Tahoma School Board approves bond measure

Thursday night the Tahoma School Board voted to put a $195 million school bond to voters in the fall.

Thursday night the Tahoma School Board voted to put a $195 million school bond to voters in the fall.

The main project included in the bond is the construction of a new Tahoma High School. Other projects are related to restructuring the district’s other schools as well as security and projects to make schools warm, safe, and dry for students.

The district is anticipating receiving $20 million in matching funds from the state, bringing the total available for projects to $215 million.

The new Tahoma High School is proposed to be built on 35 acres in the Donut Hole, 156 acres of property located of Southeast Kent-Kangley Road and 228th Street Southeast. The Donut Hole is currently home to nine holes of Elk Run Golf Course, a 13-acre county transportation maintenance facility and a large stand of trees. The Donut Hole is currently owned by King County and the district leaders are in talks with King County to purchase 35 acres for the high school.

“We have met with the county and are talking to the county about the purchase of the property,” Maryanski said. “I think I can sum up the county’s attitude: one gentlemen that we’ve met with for over a year said, ‘we’ve been given our marching orders to make this happen.'”

The vote by the board was postponed from last week primarily due to higher costs than expected for preparing the Donut Hole site for the high school. The proposal before the board Thursday night was for $175 million, which was short of the top figure of $243 million that had been estimated for all of the projects the district hoped to do. The district had a list of areas to potentially cut, including warm-safe-dry projects among others, to get to the $175 figure.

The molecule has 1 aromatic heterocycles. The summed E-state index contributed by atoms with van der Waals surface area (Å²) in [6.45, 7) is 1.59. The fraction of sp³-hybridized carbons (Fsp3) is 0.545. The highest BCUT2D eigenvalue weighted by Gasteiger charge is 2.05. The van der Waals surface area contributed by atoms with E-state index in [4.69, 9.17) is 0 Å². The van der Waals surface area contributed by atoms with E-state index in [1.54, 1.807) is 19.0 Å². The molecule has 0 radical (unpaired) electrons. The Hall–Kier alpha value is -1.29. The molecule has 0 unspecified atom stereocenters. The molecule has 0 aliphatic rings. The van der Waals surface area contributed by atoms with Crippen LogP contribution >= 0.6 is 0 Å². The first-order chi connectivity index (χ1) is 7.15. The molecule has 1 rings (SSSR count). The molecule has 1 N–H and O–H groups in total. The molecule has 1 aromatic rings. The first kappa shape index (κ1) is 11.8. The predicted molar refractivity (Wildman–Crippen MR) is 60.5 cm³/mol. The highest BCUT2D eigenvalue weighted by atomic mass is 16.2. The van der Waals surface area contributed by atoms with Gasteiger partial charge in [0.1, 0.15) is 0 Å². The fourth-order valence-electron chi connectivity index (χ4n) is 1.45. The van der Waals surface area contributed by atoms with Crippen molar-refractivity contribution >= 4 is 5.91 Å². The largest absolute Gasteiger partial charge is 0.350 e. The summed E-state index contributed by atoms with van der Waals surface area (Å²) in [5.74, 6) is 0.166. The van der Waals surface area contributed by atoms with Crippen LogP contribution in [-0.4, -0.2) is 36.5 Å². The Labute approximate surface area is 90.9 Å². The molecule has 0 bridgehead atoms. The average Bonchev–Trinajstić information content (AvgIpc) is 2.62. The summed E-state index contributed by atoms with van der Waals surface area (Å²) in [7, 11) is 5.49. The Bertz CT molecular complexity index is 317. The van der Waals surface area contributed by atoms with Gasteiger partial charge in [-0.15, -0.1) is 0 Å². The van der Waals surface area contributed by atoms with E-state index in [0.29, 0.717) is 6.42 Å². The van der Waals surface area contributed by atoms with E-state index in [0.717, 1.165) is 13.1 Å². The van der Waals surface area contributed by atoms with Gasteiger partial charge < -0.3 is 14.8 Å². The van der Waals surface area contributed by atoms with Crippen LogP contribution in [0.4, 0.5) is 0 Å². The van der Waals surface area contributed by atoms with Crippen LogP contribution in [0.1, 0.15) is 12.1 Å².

“We can’t really know, with the kind of process that we’re forced to go through, what things are going to cost until we actually get going in construction. Even a bid doesn’t guarantee what things are going to cost.” Maryanski said.

The board spent over an hour considering which projects the district should prioritize before settling on the $195 million figure.

“This for us it wasn’t driven on what we think the community will support because we don’t have good data,” Maryanski said during the meeting, in reference to the $175 million figure. “We have no data on the community with the high school as the focus, compared to what we were offering last time.”

With the motion and approval by the board at $195 million — to include the warm-safe-dry projects — which were a stated priority of board members, district administrators now must revise the final project list. District Spokesman Kevin Patterson said that administration will create a list of projects that are considered must have projects and a second list of desired projects to complete as funding allows.

District Finance Director Lori Cloud told the board that at $195 million the estimated cost to the owner of a $300,000 home would be about $509.40 per year, or $42.45 per month.

“Having lived through bond measures for many years with the school system we have never run a bond measure, that I’m aware of, that we actually asked the community to support what we think we needed to move into the future, ever,” Maryanski said. “It’s always been driven by somebody making decisions on what they think a certain percent of the people will vote for and the we always end up in the same situation we are now…We make it work. We always make it work, that’s probably part of our problem because it’s not visible to people in the community.”